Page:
Friday, August 2, 2013

Burrito that cried wolf and smelly sockpuppetry: Lessons in #PRethics

If you are intentionally deceptive with your communications, you're doing it wrong. Two recent cases of fake identities and deceptive misrepresentation should give pause to PR pros from using these types of unethical tactics that harm the profession:

#1 The Case of Burrito that cried wolf

According to Mashable, the Chipotle brand looked like its @ChipotleTweets account had be hacked due to a "series of confusing and seemingly random tweets over the course of an hour." In a Mashable follow-up post, the company admitted through a spokesperson that it faked having its account hacked as part of a publicity stunt tied to its 20th anniversary promotional campaign. (Wait, what!?)
"'We thought that people would pay attention, that it would cut through people's attention and make them talk, and it did that,' Chris Arnold, a Chipotle representative, told Mashable in an interview. 'It was definitely thought out: We didn't want it to be harmful or hateful or controversial.'"
While not getting into a content marketing/advertising debate on whether or not brands should/should not lie to generate buzz, customers, etc. I'll just go with this is wrong and it fails the ethics smell test.
Nope, there was never "a little problem" with their account. They knew exactly what was going on, and that's the troubling part.

I sincerely hope a public relations professional was not in the vicinity of this final decision by Chipotle. A good PR pro worth her/his salt would advise against an online misrepresentation tactic because it makes the brand look ethically-challenged.


Speaking of failing the ethics smell test...

#2 The Case of the smelly Sockpuppet

A former well-known Dallas/Ft. Worth TV news anchor turned communications consultant was recently outed for work "as a consultant for Dallas police-fire pension lawyers, used online aliases to attack opponents and promote pension officials" as well as a downtown Dallas luxury residential high-rise. Repeat after me: creating and using fake social media profiles for the purposes of misrepresentation and obfuscation is wrong, wrong, dirty and wrong.

Thanks to the Dallas Morning News for investigating this sockpuppetry and special thanks to Fort Worth Star-Telegram columnist, Bud Kennedy for shedding light on this from a communications professional perspective referrencing the PRSA Code of Ethics.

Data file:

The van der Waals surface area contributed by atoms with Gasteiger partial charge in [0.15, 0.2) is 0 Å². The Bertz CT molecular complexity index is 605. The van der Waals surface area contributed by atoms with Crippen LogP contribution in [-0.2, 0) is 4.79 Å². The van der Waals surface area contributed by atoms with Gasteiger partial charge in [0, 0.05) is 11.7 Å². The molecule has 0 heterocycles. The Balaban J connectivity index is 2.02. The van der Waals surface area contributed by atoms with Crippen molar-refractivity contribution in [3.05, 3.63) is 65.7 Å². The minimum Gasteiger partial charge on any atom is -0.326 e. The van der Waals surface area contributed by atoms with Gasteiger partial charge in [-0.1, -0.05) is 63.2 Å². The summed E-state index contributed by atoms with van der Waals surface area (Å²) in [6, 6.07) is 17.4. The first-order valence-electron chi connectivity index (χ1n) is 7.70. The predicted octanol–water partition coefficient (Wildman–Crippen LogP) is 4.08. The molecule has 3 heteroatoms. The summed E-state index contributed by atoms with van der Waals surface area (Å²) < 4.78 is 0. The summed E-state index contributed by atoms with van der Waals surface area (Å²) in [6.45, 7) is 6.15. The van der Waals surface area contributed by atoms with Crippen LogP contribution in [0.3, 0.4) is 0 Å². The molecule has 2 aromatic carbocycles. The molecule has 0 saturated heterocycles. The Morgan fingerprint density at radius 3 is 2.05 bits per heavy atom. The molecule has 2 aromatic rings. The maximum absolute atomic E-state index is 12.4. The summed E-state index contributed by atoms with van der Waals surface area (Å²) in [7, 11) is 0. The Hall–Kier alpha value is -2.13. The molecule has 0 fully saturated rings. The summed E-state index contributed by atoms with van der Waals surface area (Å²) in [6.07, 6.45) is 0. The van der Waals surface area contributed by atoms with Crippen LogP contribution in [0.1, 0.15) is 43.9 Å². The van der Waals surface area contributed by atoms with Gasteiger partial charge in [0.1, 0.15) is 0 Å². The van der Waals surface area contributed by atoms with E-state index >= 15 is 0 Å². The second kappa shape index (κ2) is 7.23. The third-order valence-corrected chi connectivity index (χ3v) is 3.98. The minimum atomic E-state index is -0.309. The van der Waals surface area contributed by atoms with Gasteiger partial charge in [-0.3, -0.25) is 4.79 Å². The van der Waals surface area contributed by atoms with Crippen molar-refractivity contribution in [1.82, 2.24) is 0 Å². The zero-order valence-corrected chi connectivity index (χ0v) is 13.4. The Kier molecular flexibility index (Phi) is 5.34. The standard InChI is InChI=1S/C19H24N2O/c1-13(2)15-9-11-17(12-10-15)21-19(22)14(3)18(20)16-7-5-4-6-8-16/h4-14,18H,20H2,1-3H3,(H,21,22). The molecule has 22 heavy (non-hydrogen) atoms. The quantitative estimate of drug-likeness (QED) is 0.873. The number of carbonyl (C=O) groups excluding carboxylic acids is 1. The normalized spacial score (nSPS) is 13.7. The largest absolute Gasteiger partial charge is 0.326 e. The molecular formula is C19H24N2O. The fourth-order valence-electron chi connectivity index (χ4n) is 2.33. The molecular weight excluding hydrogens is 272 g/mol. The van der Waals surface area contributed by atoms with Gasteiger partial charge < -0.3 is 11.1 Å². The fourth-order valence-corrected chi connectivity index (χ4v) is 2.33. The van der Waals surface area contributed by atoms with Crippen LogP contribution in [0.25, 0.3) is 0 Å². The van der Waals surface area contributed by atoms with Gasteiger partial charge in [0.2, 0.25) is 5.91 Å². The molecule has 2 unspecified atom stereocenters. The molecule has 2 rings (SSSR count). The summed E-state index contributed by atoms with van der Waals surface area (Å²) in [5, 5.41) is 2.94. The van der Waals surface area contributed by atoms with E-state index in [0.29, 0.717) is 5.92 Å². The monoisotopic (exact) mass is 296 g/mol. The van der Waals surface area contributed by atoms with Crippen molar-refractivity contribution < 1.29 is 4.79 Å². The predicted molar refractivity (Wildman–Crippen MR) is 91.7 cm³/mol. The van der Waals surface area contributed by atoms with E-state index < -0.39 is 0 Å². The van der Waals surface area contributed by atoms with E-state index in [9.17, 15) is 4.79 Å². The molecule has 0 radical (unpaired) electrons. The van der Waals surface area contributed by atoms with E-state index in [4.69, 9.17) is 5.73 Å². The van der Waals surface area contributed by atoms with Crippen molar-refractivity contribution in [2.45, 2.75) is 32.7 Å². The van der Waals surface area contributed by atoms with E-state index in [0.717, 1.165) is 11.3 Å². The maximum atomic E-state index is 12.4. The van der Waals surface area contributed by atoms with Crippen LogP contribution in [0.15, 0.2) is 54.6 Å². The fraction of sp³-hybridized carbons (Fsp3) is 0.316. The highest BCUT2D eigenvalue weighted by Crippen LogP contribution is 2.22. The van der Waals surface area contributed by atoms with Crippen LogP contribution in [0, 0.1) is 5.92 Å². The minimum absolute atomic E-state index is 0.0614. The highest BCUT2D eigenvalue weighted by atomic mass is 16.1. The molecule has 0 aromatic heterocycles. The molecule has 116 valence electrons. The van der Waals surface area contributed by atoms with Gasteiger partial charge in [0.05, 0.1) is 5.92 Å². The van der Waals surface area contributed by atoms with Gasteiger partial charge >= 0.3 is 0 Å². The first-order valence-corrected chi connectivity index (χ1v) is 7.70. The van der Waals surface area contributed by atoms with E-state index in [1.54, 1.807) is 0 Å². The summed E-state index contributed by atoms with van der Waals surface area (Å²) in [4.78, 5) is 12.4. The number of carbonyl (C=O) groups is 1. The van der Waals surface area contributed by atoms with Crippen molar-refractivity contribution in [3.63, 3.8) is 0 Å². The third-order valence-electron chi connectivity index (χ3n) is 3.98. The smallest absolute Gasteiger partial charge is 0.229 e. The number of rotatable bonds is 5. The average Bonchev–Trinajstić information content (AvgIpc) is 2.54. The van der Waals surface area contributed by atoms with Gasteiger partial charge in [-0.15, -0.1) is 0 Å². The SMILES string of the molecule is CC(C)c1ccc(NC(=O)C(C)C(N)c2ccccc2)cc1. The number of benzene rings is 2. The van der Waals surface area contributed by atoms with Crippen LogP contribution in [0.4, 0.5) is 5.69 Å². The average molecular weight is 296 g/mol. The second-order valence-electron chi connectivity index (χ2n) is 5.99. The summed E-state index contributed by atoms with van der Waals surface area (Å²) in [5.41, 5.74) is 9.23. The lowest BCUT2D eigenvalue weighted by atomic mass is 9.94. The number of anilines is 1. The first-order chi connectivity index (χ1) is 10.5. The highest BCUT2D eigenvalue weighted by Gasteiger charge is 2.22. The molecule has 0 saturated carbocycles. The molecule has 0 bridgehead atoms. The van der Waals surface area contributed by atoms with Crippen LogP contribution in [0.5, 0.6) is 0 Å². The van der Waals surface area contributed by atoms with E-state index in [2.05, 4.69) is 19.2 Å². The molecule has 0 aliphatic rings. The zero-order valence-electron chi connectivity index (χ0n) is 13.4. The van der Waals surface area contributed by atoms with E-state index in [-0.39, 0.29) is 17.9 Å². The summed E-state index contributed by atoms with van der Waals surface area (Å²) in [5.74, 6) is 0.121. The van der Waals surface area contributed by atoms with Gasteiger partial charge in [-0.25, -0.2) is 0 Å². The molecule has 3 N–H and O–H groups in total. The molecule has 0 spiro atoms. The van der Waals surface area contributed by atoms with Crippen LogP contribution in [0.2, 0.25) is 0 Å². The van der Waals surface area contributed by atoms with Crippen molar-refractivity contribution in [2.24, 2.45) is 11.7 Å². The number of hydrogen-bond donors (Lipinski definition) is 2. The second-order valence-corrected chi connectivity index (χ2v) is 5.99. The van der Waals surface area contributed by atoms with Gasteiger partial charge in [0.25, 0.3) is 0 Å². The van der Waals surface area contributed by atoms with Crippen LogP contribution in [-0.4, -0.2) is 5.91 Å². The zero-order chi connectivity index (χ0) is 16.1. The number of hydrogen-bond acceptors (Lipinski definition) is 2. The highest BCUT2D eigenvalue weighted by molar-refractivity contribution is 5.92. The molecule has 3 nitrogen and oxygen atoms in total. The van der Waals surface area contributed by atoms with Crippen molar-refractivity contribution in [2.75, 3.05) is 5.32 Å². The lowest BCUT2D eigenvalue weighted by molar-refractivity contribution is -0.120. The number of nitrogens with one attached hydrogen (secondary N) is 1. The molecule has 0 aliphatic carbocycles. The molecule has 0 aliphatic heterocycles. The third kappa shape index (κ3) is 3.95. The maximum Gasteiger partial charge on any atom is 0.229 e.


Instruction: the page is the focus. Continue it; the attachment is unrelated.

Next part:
Communications professionals call it other names. 
“The use of deceptive identities … constitutes improper conduct” under the ethics code of the New York-based Public Relations Society of America, the leading professional organization. 
A word is underlined for emphasis: Professionals “should not engage in … anonymous Internet postings.”
Thanks, Bud.

A "special obligation to operate ethically"

PRSA affirms its commitment to ethical practices, stating that “the level of public trust PRSA members seek, as we serve the public good, means we have taken on a special obligation to operate ethically.” Members are called to “serve the public interest by acting as responsible advocates for those we represent” and “provide a voice in the marketplace of ideas, facts, and viewpoints to aid informed public debate.”

But haven't the rules changed a bit because of social media, culture, and online activities? The short answer for PR pros: No! The ethical values of advocacy, honesty, expertise, independence loyalty and fairness are still true today for professional communicators.

In 2008, PRSA issued among its advisories one that directly addresses the question of deceptive online practices and the misrepresentation of organizations and individuals and includes the following statement:
The use of deceptive identities or misleading descriptions of goals, causes, tactics, sponsors or participants to further the objectives of any group constitutes improper conduct under the PRSA Member Code of Ethics and should be avoided. PRSA members should not engage in or encourage the practice of misrepresenting organizations and individuals through the use of blogs, viral marketing, social media and/or anonymous Internet postings.
Photo credit: darrenkw via Flickr Creative Commons